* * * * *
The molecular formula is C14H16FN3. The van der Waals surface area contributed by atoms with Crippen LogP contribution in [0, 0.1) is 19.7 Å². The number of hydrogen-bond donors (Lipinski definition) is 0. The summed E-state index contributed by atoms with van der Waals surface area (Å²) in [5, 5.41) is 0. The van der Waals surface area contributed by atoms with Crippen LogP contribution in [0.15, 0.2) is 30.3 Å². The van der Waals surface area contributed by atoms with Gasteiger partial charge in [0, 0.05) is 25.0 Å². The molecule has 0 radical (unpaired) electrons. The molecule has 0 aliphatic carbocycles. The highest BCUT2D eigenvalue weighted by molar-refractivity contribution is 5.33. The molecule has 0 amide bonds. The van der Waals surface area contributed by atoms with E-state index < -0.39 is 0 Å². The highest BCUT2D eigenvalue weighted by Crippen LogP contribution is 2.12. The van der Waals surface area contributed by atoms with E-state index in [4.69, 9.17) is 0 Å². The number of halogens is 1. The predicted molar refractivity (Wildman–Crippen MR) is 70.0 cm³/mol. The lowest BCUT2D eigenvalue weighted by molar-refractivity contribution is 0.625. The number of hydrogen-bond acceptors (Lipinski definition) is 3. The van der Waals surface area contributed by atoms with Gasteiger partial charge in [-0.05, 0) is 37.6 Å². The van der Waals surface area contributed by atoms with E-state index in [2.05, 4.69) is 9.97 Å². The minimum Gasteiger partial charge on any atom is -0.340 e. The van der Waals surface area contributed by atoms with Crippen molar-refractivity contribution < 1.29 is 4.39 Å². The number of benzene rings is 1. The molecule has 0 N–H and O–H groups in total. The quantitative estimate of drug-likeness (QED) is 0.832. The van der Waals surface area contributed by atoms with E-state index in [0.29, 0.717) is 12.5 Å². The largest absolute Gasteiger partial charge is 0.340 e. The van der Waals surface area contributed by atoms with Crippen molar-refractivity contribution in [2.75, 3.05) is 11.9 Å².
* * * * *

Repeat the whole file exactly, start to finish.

The molecular formula is C14H16FN3. The van der Waals surface area contributed by atoms with Crippen LogP contribution in [0, 0.1) is 19.7 Å². The number of hydrogen-bond donors (Lipinski definition) is 0. The summed E-state index contributed by atoms with van der Waals surface area (Å²) in [5, 5.41) is 0. The van der Waals surface area contributed by atoms with Crippen LogP contribution in [0.15, 0.2) is 30.3 Å². The van der Waals surface area contributed by atoms with Gasteiger partial charge in [0, 0.05) is 25.0 Å². The molecule has 0 radical (unpaired) electrons. The molecule has 0 aliphatic carbocycles. The highest BCUT2D eigenvalue weighted by molar-refractivity contribution is 5.33. The molecule has 0 amide bonds. The van der Waals surface area contributed by atoms with E-state index < -0.39 is 0 Å². The highest BCUT2D eigenvalue weighted by Crippen LogP contribution is 2.12. The van der Waals surface area contributed by atoms with E-state index in [4.69, 9.17) is 0 Å². The number of halogens is 1. The predicted molar refractivity (Wildman–Crippen MR) is 70.0 cm³/mol. The lowest BCUT2D eigenvalue weighted by molar-refractivity contribution is 0.625. The number of hydrogen-bond acceptors (Lipinski definition) is 3. The van der Waals surface area contributed by atoms with Gasteiger partial charge in [-0.05, 0) is 37.6 Å². The van der Waals surface area contributed by atoms with E-state index in [2.05, 4.69) is 9.97 Å². The minimum Gasteiger partial charge on any atom is -0.340 e. The van der Waals surface area contributed by atoms with Crippen molar-refractivity contribution < 1.29 is 4.39 Å². The number of benzene rings is 1. The molecule has 0 N–H and O–H groups in total. The quantitative estimate of drug-likeness (QED) is 0.832. The van der Waals surface area contributed by atoms with E-state index in [0.29, 0.717) is 12.5 Å². The largest absolute Gasteiger partial charge is 0.340 e. The van der Waals surface area contributed by atoms with Crippen molar-refractivity contribution in [2.75, 3.05) is 11.9 Å².